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Inside Washington (03/26/2009)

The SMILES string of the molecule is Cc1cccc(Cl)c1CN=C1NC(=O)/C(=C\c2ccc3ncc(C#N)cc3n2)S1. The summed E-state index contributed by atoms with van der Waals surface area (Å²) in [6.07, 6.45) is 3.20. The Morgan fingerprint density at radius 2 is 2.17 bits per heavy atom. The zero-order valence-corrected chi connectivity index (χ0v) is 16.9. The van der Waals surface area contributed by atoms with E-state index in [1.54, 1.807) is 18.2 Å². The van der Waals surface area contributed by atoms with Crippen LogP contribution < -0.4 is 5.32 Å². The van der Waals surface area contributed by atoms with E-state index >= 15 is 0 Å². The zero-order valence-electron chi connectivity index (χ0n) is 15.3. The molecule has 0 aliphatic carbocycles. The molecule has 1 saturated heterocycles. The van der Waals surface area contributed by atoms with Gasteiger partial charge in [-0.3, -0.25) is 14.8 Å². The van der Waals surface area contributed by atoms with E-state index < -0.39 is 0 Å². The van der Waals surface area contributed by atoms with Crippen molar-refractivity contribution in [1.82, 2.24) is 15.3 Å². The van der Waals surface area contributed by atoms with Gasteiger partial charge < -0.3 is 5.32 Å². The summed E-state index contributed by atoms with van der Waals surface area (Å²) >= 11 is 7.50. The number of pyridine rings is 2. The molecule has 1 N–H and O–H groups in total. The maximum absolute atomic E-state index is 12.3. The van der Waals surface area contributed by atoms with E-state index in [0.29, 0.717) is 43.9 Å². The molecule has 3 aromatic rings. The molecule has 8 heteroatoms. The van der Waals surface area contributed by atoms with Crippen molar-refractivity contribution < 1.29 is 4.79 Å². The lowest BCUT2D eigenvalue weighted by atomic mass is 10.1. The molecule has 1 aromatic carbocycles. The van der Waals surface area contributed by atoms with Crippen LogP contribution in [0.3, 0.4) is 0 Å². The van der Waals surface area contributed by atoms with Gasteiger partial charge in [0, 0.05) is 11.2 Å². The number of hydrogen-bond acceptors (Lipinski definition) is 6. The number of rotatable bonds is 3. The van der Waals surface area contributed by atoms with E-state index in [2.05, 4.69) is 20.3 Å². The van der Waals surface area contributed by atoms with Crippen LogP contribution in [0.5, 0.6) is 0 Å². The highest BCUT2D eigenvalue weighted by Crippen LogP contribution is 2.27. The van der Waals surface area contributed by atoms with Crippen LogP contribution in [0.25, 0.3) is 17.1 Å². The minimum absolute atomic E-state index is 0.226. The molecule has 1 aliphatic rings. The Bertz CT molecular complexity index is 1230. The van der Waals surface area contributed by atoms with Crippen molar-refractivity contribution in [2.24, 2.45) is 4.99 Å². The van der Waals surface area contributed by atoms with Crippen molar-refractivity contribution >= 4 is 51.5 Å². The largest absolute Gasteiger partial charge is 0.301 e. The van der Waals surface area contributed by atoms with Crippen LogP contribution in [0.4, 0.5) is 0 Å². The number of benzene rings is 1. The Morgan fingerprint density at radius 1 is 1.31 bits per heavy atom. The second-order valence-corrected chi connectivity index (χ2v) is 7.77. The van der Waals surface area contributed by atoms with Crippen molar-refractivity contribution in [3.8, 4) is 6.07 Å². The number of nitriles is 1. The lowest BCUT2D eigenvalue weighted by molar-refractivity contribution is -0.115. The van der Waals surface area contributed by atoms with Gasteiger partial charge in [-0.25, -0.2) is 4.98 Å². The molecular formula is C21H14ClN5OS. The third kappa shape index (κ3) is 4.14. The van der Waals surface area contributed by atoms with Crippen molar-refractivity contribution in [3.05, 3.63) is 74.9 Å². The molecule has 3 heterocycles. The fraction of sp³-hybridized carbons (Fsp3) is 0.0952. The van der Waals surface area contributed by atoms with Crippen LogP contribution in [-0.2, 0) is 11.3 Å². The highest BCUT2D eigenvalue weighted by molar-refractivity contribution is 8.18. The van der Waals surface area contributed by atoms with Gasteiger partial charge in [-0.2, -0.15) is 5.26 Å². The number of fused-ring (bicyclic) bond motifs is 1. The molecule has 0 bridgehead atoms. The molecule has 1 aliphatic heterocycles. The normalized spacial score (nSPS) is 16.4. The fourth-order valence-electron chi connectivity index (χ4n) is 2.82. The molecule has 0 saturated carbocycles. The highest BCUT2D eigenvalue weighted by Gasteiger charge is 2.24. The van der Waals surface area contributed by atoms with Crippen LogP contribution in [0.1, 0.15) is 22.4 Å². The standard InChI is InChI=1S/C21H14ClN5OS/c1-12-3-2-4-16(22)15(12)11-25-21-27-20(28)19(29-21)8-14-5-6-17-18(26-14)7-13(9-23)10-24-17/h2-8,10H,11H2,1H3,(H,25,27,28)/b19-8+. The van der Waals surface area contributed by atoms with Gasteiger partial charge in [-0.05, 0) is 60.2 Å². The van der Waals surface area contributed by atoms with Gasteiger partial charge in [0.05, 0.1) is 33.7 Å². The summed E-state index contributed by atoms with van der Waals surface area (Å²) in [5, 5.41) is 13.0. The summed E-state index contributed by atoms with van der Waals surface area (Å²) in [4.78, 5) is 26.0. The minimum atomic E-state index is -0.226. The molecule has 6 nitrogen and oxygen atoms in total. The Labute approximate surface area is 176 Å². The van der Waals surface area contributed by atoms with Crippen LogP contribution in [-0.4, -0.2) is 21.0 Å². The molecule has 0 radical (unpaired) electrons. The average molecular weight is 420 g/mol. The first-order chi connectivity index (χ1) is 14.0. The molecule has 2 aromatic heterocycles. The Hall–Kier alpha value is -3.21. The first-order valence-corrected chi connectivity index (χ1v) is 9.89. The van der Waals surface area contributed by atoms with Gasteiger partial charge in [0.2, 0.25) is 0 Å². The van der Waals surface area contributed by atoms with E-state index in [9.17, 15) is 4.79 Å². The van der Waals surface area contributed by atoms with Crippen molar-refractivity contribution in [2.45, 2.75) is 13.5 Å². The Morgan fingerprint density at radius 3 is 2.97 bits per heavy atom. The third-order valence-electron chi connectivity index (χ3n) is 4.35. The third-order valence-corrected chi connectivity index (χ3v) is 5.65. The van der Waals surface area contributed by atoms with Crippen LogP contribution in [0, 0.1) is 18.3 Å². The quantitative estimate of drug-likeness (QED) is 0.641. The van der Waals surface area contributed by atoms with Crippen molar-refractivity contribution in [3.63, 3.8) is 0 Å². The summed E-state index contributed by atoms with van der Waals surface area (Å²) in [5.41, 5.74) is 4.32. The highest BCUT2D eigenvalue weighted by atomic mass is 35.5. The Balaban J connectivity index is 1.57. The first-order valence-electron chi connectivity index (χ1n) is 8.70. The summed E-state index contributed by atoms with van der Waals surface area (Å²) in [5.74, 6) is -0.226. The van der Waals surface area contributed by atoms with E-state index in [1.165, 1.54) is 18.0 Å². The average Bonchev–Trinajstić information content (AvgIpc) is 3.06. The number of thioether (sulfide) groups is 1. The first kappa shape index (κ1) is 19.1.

* WASHINGTON (3/27/09)--The Obama administration released its plan for financial regulation overhaul Thursday, which would establish a single agency to oversee systemically important firms and critical payment and settlement systems. It also would establish higher standards on capital and risk management for systemically important firms, require hedge funds above a certain size to register and require covered institutions to fund the resolution authority--which could take the form of a mandatory appropriation to the Federal Deposit Insurance Corp. out of the Treasury’s general fund. According to The New York Times (March 26), the proposal on hedge funds may prove to be the most controversial in the financial industry. Credit Union National Association President/CEO Dan Mica testified Tuesday at a Senate Banking Committee hearing, saying that credit unions need an independent regulator, one that understands the nuances and differences between credit unions and for-profit financial institutions. Mica also said that institutions who have not posed risks, such as credit unions, should be kept out of the new regulations (News Now March 25) ... * WASHINGTON (3/27/09)--The Federal Reserve Board would take the lead to determine which financial institutions are systemically risky, if legislation by the Treasury Department sent to Capitol Hill Wednesday is approved. The bill also would give the Federal Deposit Insurance Corp. (FDIC) resolution duties. Before the Fed could recommend closing down a firm, however, it would need the support of a federal regulator such as the FDIC, the Commodity Futures Trading Commission or the Securities and Exchange Commission (American Banker March 26). The FDIC also could place a firm into conservatorship, put it into a receivership or support it financially. The costs incurred by FDIC for creating a bridge company or buying its assets would be covered through asset sales and special assessments. Congress also would fund the FDIC ... * WASHINGTON (3/27/09)--Federal regulators sent mixed messages about lending standards during a House hearing Wednesday, indicating that communication between lawmakers and regulators on the matter needs to improve (American Banker March 26). House Financial Services Committee Chairman Barney Frank (D-Mass.) said lawmakers are partly to blame for the mixed messages. Lawmakers tell regulators to lend and not to lend. However, lenders must find a way to lend again without making bad loans, Frank said. There has to be a balance, added Timothy Long, national bank examiner at the Office of the Comptroller of the Currency (OCC). The OCC is working on making sure the problems that contributed to the credit crisis are not repeated, Long said. Several lawmakers also noted that bankers are not giving credit to worthy borrowers and many small businesses are in jeopardy because they cannot get funding. At a Senate Banking Committee hearing Tuesday, Sen. Charles Schumer (D-N.Y.) questioned why credit unions’ member business lending caps should be restricted at 12.25% when small businesses are having trouble securing credit (News Now March 25) ... * WASHINGTON (3/27/09)--The Federal Deposit Insurance Corp. (FDIC) announced Thursday that it is seeking public comment for the Legacy Loans Program. The program seeks to remove bad loans and assets from FDIC-insured institutions and put them up for sale. The FDIC also offered a conference call Thursday that provided an overview of the loans. The program was announced Monday ...


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